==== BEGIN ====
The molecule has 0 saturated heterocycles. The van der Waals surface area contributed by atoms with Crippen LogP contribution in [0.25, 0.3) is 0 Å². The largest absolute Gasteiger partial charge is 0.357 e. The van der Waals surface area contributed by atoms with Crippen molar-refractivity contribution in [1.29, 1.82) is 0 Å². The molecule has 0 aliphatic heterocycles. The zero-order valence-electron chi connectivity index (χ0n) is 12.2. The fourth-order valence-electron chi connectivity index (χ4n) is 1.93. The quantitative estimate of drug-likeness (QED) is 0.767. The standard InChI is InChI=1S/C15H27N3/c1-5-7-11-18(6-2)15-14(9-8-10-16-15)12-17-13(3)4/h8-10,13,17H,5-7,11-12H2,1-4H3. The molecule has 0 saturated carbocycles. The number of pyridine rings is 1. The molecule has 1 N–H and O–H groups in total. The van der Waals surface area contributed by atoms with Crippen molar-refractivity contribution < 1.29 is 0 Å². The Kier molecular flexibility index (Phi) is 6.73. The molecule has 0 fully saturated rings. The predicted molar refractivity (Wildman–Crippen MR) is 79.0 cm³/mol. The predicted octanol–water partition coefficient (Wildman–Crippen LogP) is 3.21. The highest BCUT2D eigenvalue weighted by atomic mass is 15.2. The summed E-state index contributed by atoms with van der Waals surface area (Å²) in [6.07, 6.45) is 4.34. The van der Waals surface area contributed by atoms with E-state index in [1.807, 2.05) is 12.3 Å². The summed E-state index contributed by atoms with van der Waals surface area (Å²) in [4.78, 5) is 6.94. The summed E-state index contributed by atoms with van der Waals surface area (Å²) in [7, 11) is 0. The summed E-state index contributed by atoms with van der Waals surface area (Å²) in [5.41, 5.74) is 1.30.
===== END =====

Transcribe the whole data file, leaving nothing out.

The molecule has 0 saturated heterocycles. The van der Waals surface area contributed by atoms with Crippen LogP contribution in [0.25, 0.3) is 0 Å². The largest absolute Gasteiger partial charge is 0.357 e. The van der Waals surface area contributed by atoms with Crippen molar-refractivity contribution in [1.29, 1.82) is 0 Å². The molecule has 0 aliphatic heterocycles. The zero-order valence-electron chi connectivity index (χ0n) is 12.2. The fourth-order valence-electron chi connectivity index (χ4n) is 1.93. The quantitative estimate of drug-likeness (QED) is 0.767. The standard InChI is InChI=1S/C15H27N3/c1-5-7-11-18(6-2)15-14(9-8-10-16-15)12-17-13(3)4/h8-10,13,17H,5-7,11-12H2,1-4H3. The molecule has 0 saturated carbocycles. The number of pyridine rings is 1. The molecule has 1 N–H and O–H groups in total. The van der Waals surface area contributed by atoms with Crippen molar-refractivity contribution < 1.29 is 0 Å². The Kier molecular flexibility index (Phi) is 6.73. The molecule has 0 fully saturated rings. The predicted molar refractivity (Wildman–Crippen MR) is 79.0 cm³/mol. The predicted octanol–water partition coefficient (Wildman–Crippen LogP) is 3.21. The highest BCUT2D eigenvalue weighted by atomic mass is 15.2. The summed E-state index contributed by atoms with van der Waals surface area (Å²) in [6.07, 6.45) is 4.34. The van der Waals surface area contributed by atoms with E-state index in [1.807, 2.05) is 12.3 Å². The summed E-state index contributed by atoms with van der Waals surface area (Å²) in [4.78, 5) is 6.94. The summed E-state index contributed by atoms with van der Waals surface area (Å²) in [7, 11) is 0. The summed E-state index contributed by atoms with van der Waals surface area (Å²) in [5.41, 5.74) is 1.30.